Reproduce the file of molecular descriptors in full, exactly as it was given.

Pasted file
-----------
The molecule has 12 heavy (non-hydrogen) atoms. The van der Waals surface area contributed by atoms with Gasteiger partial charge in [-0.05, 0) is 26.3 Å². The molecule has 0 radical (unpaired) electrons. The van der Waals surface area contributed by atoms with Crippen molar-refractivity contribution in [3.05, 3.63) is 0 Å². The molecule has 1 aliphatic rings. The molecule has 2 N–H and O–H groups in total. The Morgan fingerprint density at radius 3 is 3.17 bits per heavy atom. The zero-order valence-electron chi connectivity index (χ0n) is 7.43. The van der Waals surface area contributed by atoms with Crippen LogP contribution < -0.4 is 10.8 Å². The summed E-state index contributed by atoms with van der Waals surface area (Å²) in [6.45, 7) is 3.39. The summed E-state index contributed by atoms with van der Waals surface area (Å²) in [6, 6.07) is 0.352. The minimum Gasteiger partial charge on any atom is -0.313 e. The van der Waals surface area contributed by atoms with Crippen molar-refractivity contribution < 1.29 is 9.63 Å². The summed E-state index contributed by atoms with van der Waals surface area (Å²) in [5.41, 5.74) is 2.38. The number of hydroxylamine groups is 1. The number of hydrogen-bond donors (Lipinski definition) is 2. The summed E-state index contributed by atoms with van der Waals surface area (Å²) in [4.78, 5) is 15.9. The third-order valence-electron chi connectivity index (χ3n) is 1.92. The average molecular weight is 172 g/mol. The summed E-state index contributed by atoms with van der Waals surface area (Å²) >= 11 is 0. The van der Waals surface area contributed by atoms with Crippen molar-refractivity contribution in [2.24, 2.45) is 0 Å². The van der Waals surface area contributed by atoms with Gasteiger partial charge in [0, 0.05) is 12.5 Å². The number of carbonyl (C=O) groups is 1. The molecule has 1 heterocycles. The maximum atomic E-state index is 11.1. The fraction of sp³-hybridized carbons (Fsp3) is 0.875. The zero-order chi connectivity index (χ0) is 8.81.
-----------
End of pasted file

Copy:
The molecule has 12 heavy (non-hydrogen) atoms. The van der Waals surface area contributed by atoms with Gasteiger partial charge in [-0.05, 0) is 26.3 Å². The molecule has 0 radical (unpaired) electrons. The van der Waals surface area contributed by atoms with Crippen molar-refractivity contribution in [3.05, 3.63) is 0 Å². The molecule has 1 aliphatic rings. The molecule has 2 N–H and O–H groups in total. The Morgan fingerprint density at radius 3 is 3.17 bits per heavy atom. The zero-order valence-electron chi connectivity index (χ0n) is 7.43. The van der Waals surface area contributed by atoms with Crippen LogP contribution < -0.4 is 10.8 Å². The summed E-state index contributed by atoms with van der Waals surface area (Å²) in [6.45, 7) is 3.39. The summed E-state index contributed by atoms with van der Waals surface area (Å²) in [6, 6.07) is 0.352. The minimum Gasteiger partial charge on any atom is -0.313 e. The van der Waals surface area contributed by atoms with Crippen molar-refractivity contribution < 1.29 is 9.63 Å². The summed E-state index contributed by atoms with van der Waals surface area (Å²) in [5.41, 5.74) is 2.38. The number of hydroxylamine groups is 1. The number of hydrogen-bond donors (Lipinski definition) is 2. The summed E-state index contributed by atoms with van der Waals surface area (Å²) in [4.78, 5) is 15.9. The third-order valence-electron chi connectivity index (χ3n) is 1.92. The average molecular weight is 172 g/mol. The summed E-state index contributed by atoms with van der Waals surface area (Å²) >= 11 is 0. The van der Waals surface area contributed by atoms with Crippen molar-refractivity contribution in [2.24, 2.45) is 0 Å². The van der Waals surface area contributed by atoms with Gasteiger partial charge in [0, 0.05) is 12.5 Å². The number of carbonyl (C=O) groups is 1. The molecule has 1 heterocycles. The maximum atomic E-state index is 11.1. The fraction of sp³-hybridized carbons (Fsp3) is 0.875. The zero-order chi connectivity index (χ0) is 8.81.